Peanut Health and Nutrition

healthy peanut butter breakfastWhen it comes to nutrition, the peanut packs a powerful punch. Just one serving (50 grams of peanuts or 1 tbsp/15 mL of peanut butter) is chock full of protein, fibre, healthy fats and essential vitamins and minerals recommended daily in Canada’s Food Guide. On top of that, recent research shows that eating peanuts in moderation can help to keep your heart healthy. They contain oleic acid, a heart-healthy source of unsaturated fat and are naturally 100% cholesterol-free.

Peanuts have more protein than any other nut. Containing high quality plant protein, the peanut is an energy powerhouse that helps to build and repair muscles.

Peanuts also have a unique combination of fibre and monounsaturated and polyunsaturated fats, so they can help keep you feeling full and satisfied. As a low response food on the Glycemic Index, peanuts satiate feelings of hunger and help control blood sugar levels – just a handful of peanuts will keep hunger at bay.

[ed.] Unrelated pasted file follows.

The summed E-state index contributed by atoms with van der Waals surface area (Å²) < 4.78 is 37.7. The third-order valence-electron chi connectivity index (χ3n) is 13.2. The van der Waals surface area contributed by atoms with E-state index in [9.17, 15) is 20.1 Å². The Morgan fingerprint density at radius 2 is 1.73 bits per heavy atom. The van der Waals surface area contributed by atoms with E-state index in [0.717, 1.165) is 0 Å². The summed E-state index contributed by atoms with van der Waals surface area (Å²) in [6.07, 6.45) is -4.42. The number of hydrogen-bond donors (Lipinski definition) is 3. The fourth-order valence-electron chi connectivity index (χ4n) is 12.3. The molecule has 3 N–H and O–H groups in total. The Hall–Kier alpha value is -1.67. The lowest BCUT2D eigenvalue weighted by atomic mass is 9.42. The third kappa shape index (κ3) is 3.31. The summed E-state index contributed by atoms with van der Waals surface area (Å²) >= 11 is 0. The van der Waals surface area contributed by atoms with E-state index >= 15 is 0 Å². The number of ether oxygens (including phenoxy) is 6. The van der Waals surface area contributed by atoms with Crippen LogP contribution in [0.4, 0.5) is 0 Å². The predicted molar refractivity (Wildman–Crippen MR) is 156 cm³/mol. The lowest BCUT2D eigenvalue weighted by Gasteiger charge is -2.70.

A serving of peanuts (50 grams) also contains many of the vitamins and minerals necessary for the body’s growth and maintenance. This serving size of dry roasted, unsalted peanuts is a high source of fibre; an excellent source of niacin and manganese; a good source of vitamin E, copper and magnesium; and a source of potassium, folate, zinc, vitamin B6, choline, selenium, thiamin, riboflavin, phosphorous and pantothenic acid. It also contains 12 grams of protein and has no sodium or cholesterol.

A serving of natural peanut butter (1 tbsp/15 mL) is a source of vitamin E, thiamin, niacin, folate, magnesium, copper and manganese. It contains 4 grams of protein and has no sodium or cholesterol. 

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One of the best loved peanut products, peanut butter, was invented around 1890 as a health food for the undernourished. Today, we all get to enjoy it!